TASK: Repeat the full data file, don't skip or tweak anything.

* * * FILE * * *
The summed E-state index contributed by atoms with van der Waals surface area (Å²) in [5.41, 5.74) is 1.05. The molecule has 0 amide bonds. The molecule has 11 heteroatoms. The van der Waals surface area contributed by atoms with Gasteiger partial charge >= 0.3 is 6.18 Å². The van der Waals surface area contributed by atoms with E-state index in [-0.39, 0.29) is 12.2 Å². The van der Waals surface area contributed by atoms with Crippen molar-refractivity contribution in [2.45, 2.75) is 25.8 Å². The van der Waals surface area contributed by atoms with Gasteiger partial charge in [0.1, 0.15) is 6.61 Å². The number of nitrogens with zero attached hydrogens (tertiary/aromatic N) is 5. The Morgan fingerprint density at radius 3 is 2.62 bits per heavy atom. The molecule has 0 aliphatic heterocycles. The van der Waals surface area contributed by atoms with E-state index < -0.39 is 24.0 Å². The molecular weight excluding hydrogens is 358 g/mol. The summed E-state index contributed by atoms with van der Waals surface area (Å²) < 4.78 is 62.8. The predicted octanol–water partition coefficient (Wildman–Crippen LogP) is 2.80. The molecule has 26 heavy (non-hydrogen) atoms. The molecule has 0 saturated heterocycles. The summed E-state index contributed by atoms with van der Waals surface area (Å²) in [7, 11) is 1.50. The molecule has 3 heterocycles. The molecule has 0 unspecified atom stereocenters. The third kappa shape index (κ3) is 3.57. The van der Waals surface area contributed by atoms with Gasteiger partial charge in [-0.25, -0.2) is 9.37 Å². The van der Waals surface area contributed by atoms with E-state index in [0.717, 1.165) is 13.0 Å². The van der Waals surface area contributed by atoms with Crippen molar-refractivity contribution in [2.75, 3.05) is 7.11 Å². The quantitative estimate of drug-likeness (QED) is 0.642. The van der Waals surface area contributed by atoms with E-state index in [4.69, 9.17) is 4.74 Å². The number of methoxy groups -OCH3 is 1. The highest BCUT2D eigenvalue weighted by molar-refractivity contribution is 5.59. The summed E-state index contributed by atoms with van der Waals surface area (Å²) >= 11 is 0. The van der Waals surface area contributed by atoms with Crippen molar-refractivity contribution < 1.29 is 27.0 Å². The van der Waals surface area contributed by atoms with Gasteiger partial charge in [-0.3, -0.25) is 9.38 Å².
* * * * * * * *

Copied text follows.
The summed E-state index contributed by atoms with van der Waals surface area (Å²) in [5.41, 5.74) is 1.05. The molecule has 0 amide bonds. The molecule has 11 heteroatoms. The van der Waals surface area contributed by atoms with Gasteiger partial charge >= 0.3 is 6.18 Å². The van der Waals surface area contributed by atoms with E-state index in [-0.39, 0.29) is 12.2 Å². The van der Waals surface area contributed by atoms with Crippen molar-refractivity contribution in [2.45, 2.75) is 25.8 Å². The van der Waals surface area contributed by atoms with Gasteiger partial charge in [0.1, 0.15) is 6.61 Å². The number of nitrogens with zero attached hydrogens (tertiary/aromatic N) is 5. The Morgan fingerprint density at radius 3 is 2.62 bits per heavy atom. The molecule has 0 aliphatic heterocycles. The van der Waals surface area contributed by atoms with E-state index < -0.39 is 24.0 Å². The molecular weight excluding hydrogens is 358 g/mol. The summed E-state index contributed by atoms with van der Waals surface area (Å²) < 4.78 is 62.8. The predicted octanol–water partition coefficient (Wildman–Crippen LogP) is 2.80. The molecule has 26 heavy (non-hydrogen) atoms. The molecule has 0 saturated heterocycles. The summed E-state index contributed by atoms with van der Waals surface area (Å²) in [7, 11) is 1.50. The molecule has 3 heterocycles. The molecule has 0 unspecified atom stereocenters. The third kappa shape index (κ3) is 3.57. The van der Waals surface area contributed by atoms with Gasteiger partial charge in [-0.25, -0.2) is 9.37 Å². The van der Waals surface area contributed by atoms with E-state index in [0.717, 1.165) is 13.0 Å². The van der Waals surface area contributed by atoms with Crippen molar-refractivity contribution in [2.75, 3.05) is 7.11 Å². The quantitative estimate of drug-likeness (QED) is 0.642. The van der Waals surface area contributed by atoms with E-state index in [4.69, 9.17) is 4.74 Å². The number of methoxy groups -OCH3 is 1. The highest BCUT2D eigenvalue weighted by molar-refractivity contribution is 5.59. The summed E-state index contributed by atoms with van der Waals surface area (Å²) >= 11 is 0. The van der Waals surface area contributed by atoms with Crippen molar-refractivity contribution < 1.29 is 27.0 Å². The van der Waals surface area contributed by atoms with Gasteiger partial charge in [-0.3, -0.25) is 9.38 Å².